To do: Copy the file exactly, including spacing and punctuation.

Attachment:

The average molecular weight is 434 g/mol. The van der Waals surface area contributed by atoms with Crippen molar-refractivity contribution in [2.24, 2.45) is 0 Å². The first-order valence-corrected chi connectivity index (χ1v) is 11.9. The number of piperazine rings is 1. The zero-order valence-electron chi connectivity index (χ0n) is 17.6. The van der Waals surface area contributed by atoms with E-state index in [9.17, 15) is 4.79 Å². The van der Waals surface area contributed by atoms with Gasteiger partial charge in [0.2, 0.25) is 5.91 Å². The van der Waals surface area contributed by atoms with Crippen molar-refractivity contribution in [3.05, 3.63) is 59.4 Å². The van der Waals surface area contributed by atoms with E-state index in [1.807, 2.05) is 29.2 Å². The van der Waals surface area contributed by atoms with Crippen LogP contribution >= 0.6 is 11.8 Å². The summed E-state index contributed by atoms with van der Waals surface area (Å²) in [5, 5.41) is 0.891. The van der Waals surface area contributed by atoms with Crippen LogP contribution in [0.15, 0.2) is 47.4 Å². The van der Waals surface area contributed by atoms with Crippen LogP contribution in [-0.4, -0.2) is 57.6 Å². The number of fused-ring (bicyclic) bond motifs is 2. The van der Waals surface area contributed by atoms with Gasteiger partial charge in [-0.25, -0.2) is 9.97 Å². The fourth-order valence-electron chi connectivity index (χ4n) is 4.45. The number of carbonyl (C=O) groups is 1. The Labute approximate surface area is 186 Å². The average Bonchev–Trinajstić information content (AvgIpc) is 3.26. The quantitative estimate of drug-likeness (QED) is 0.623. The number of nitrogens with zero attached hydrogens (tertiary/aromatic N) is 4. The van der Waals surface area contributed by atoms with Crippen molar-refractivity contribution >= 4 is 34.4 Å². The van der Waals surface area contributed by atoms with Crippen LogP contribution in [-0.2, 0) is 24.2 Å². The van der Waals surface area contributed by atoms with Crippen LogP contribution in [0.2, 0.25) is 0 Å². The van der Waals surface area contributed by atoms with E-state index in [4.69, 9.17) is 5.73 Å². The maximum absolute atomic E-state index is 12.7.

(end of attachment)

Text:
The average molecular weight is 434 g/mol. The van der Waals surface area contributed by atoms with Crippen molar-refractivity contribution in [2.24, 2.45) is 0 Å². The first-order valence-corrected chi connectivity index (χ1v) is 11.9. The number of piperazine rings is 1. The zero-order valence-electron chi connectivity index (χ0n) is 17.6. The van der Waals surface area contributed by atoms with E-state index in [9.17, 15) is 4.79 Å². The van der Waals surface area contributed by atoms with Gasteiger partial charge in [0.2, 0.25) is 5.91 Å². The van der Waals surface area contributed by atoms with Crippen molar-refractivity contribution in [3.05, 3.63) is 59.4 Å². The van der Waals surface area contributed by atoms with E-state index in [1.807, 2.05) is 29.2 Å². The van der Waals surface area contributed by atoms with Crippen LogP contribution >= 0.6 is 11.8 Å². The summed E-state index contributed by atoms with van der Waals surface area (Å²) in [5, 5.41) is 0.891. The van der Waals surface area contributed by atoms with Crippen LogP contribution in [0.15, 0.2) is 47.4 Å². The van der Waals surface area contributed by atoms with Crippen LogP contribution in [-0.4, -0.2) is 57.6 Å². The number of fused-ring (bicyclic) bond motifs is 2. The van der Waals surface area contributed by atoms with Gasteiger partial charge in [-0.25, -0.2) is 9.97 Å². The fourth-order valence-electron chi connectivity index (χ4n) is 4.45. The number of carbonyl (C=O) groups is 1. The Labute approximate surface area is 186 Å². The average Bonchev–Trinajstić information content (AvgIpc) is 3.26. The quantitative estimate of drug-likeness (QED) is 0.623. The number of nitrogens with zero attached hydrogens (tertiary/aromatic N) is 4. The van der Waals surface area contributed by atoms with Crippen molar-refractivity contribution >= 4 is 34.4 Å². The van der Waals surface area contributed by atoms with Crippen LogP contribution in [-0.2, 0) is 24.2 Å². The van der Waals surface area contributed by atoms with Crippen LogP contribution in [0.2, 0.25) is 0 Å². The van der Waals surface area contributed by atoms with E-state index in [4.69, 9.17) is 5.73 Å². The maximum absolute atomic E-state index is 12.7.